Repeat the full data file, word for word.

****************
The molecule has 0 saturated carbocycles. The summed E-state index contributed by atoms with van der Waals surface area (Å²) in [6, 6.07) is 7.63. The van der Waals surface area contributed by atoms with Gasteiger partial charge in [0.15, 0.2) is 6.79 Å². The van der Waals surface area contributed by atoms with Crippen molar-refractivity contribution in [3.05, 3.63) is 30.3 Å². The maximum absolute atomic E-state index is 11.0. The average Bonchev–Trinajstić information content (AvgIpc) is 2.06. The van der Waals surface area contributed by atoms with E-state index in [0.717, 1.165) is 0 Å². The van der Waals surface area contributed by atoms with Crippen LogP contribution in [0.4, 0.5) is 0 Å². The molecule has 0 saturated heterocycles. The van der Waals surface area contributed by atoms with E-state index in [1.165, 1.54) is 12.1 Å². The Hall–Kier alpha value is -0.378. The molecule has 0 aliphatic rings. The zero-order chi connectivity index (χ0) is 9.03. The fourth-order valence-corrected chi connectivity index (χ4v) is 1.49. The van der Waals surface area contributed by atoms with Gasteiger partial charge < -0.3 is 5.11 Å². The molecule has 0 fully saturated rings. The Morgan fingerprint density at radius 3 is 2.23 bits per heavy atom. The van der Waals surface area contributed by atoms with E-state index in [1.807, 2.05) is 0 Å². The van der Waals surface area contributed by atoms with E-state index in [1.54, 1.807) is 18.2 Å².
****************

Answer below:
The molecule has 0 saturated carbocycles. The summed E-state index contributed by atoms with van der Waals surface area (Å²) in [6, 6.07) is 7.63. The van der Waals surface area contributed by atoms with Gasteiger partial charge in [0.15, 0.2) is 6.79 Å². The van der Waals surface area contributed by atoms with Crippen molar-refractivity contribution in [3.05, 3.63) is 30.3 Å². The maximum absolute atomic E-state index is 11.0. The average Bonchev–Trinajstić information content (AvgIpc) is 2.06. The van der Waals surface area contributed by atoms with E-state index in [0.717, 1.165) is 0 Å². The van der Waals surface area contributed by atoms with Crippen LogP contribution in [0.4, 0.5) is 0 Å². The molecule has 0 saturated heterocycles. The van der Waals surface area contributed by atoms with E-state index in [1.165, 1.54) is 12.1 Å². The Hall–Kier alpha value is -0.378. The molecule has 0 aliphatic rings. The zero-order chi connectivity index (χ0) is 9.03. The fourth-order valence-corrected chi connectivity index (χ4v) is 1.49. The van der Waals surface area contributed by atoms with Gasteiger partial charge < -0.3 is 5.11 Å². The molecule has 0 fully saturated rings. The Morgan fingerprint density at radius 3 is 2.23 bits per heavy atom. The van der Waals surface area contributed by atoms with E-state index in [1.807, 2.05) is 0 Å². The van der Waals surface area contributed by atoms with E-state index in [1.54, 1.807) is 18.2 Å².